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Private GovernanceCreating Order in Economic and Social Life$
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Edward Peter Stringham

Print publication date: 2015

Print ISBN-13: 9780199365166

Published to Oxford Scholarship Online: August 2015

DOI: 10.1093/acprof:oso/9780199365166.001.0001

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Rules from Voluntary Associations as an Alternative to Coercive Ones

Rules from Voluntary Associations as an Alternative to Coercive Ones

Governance as a Club Good

Chapter:
(p.21) Chapter 3 Rules from Voluntary Associations as an Alternative to Coercive Ones
Source:
Private Governance
Author(s):

Edward Peter Stringham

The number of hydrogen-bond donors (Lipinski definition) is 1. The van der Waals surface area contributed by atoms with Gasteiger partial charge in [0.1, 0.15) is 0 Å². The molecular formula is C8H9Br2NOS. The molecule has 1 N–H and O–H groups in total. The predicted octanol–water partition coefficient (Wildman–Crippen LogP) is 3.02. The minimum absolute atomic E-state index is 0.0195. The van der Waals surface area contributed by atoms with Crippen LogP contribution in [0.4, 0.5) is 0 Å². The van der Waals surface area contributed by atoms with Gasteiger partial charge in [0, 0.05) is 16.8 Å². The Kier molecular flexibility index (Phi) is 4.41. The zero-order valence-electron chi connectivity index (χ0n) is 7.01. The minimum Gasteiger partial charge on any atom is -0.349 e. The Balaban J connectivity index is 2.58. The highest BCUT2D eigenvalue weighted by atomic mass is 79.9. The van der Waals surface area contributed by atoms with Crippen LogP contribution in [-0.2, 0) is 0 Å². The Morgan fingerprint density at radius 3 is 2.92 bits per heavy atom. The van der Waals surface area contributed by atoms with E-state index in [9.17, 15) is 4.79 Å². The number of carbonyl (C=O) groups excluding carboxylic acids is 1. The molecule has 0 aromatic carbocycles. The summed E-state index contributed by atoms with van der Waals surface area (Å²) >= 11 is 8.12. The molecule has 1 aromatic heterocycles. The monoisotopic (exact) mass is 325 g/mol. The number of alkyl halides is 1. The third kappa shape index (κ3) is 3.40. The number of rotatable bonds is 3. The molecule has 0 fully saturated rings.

Publisher:
Oxford University Press
DOI:10.1093/acprof:oso/9780199365166.003.0003

This chapter describes how governance can be analyzed as a club good. Rather than assuming that governance must be provided by government or not at all, the economic theory of clubs describes how many people can jointly consume many goods. Rule-enforcing clubs can be geographically based and have a comprehensive set of rules for many aspects of life (as in a boarding school or a kibbutz), or clubs such as a chess club can be formed for solving problems at small margins within one’s life. On any given day, a person might visit a gated community, an apartment complex, an office complex, a corporation, a shopper’s club, a country club, or a nightclub. As voluntary associations that must compete for members, clubs allow for choice, variation, experimentation, and solutions that vary according to the challenges at hand.

Keywords:   public goods, private goods, economics of clubs, reason of rules, club

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